And the car swerves sharply,
Altering the coarse forever.
Once he is off one road he is on another,
Unable to return to his original path.
And in trying to avoid the bump,
The inevitable block in the way,
The driver has changed his destination completely.

one question that I have throught the book was why would the Grandparants can make up such a horible lie about Denny that he raped Annika juts so they can get cousitdy of Zoe? I find that so selfish. They may think that they are better gardens for Zoe because there more expericenced. I think that Denny should have custidy of his kid with out argument. I also think that eventho the grandparants think that there experanced I don't that that would nesseraly be true because time have changed sence they were parance.I think the gradparance are mean and unfair to Denny. Any thoughts about this?

The Art of Racing in the Rain
Eryn Dioli

Maura: Hey Jen! I just finished reading The Art of Racing in the Rain and I absolutely loved it. Have you finished it yet?

Jen: Actually I just finished it last night. I did not enjoy it quite as much as you, in fact, I hated it.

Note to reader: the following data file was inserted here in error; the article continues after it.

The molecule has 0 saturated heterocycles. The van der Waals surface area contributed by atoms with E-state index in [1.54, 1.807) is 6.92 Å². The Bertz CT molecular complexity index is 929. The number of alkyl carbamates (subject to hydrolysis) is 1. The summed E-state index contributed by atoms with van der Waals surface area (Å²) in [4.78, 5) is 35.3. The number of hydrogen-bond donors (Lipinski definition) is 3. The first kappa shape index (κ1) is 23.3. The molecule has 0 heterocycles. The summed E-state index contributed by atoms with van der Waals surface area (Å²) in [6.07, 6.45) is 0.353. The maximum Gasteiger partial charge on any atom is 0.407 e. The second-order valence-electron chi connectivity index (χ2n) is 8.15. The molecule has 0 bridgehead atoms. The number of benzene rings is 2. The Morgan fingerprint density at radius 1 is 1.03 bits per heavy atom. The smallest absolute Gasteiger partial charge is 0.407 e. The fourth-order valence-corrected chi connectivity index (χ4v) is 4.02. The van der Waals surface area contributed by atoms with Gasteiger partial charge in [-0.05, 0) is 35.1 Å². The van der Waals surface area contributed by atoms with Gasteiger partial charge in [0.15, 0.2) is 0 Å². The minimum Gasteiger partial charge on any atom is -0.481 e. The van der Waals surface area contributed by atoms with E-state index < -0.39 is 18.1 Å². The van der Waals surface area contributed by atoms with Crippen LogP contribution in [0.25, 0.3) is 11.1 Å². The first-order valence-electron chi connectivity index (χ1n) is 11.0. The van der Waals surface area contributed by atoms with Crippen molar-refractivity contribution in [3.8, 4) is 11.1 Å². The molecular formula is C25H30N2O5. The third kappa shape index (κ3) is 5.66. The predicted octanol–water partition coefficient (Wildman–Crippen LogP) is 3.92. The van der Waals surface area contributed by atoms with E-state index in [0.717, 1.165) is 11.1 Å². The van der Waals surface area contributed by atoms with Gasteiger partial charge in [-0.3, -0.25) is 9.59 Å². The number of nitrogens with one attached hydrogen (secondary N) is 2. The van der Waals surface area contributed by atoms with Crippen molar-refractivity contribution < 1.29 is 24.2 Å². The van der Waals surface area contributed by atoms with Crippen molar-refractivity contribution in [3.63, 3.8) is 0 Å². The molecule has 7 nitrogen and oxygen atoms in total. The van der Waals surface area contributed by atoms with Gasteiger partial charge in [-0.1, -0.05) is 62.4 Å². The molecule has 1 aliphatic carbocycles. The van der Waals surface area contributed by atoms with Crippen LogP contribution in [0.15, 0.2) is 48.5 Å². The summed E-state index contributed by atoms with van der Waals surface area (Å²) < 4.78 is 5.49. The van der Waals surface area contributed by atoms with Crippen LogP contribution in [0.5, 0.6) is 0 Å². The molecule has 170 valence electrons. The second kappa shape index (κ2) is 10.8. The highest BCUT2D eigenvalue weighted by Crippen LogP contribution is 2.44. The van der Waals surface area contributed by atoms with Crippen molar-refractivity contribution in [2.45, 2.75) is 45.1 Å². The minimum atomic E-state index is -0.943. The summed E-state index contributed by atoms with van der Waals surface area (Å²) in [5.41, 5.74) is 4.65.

Maura: Did you really? Why is that? Having the story be from the perspective of the dog was so different and interesting!

Jen: Yeah sure maybe for a children’s book. I just thought it seemed a bit ridiculous after awhile. I mean seriously? He’s a dog who watches TV and thinks he’s a wise philosophical thinker. That just doesn’t happen.

Maura: Well it was certainly creative to give that dog such a brain. It was so cool how he was able to pick up on so many different things going on because he was a dog. He could feel the anxiety, fear or tension in situations and he could even smell Eve’s brain cancer before she knew she had it.

Jen: That was just absolutely frustrating that he knew she had cancer and could do nothing. It may have been interesting that he could do that, but it’s not like that matters if she dies anyways. Not to mention when she died, those grandparents were absolutely insane. I almost stopped reading the book because of how horrible they were. I really did hate them.

Maura: Yeah I would agree that the grandparents were pretty awful. I really did love how Enzo dealt with them in his own way. I mean, you say you thought it was stupid that it was from the perspective of the dog, but if he wasn’t a dog, he wouldn’t have been able to take a massive poop on their expensive carpet. That was a nice way of giving them a taste of their own medicine.

Jen: A dog pooping on your carpet is much easier to deal with than the trial they put Denny through though. That was just so unnecessary of them to bring him up on false charges of sexual interactions with that obnoxious cousin that threw herself at him at the family reunion.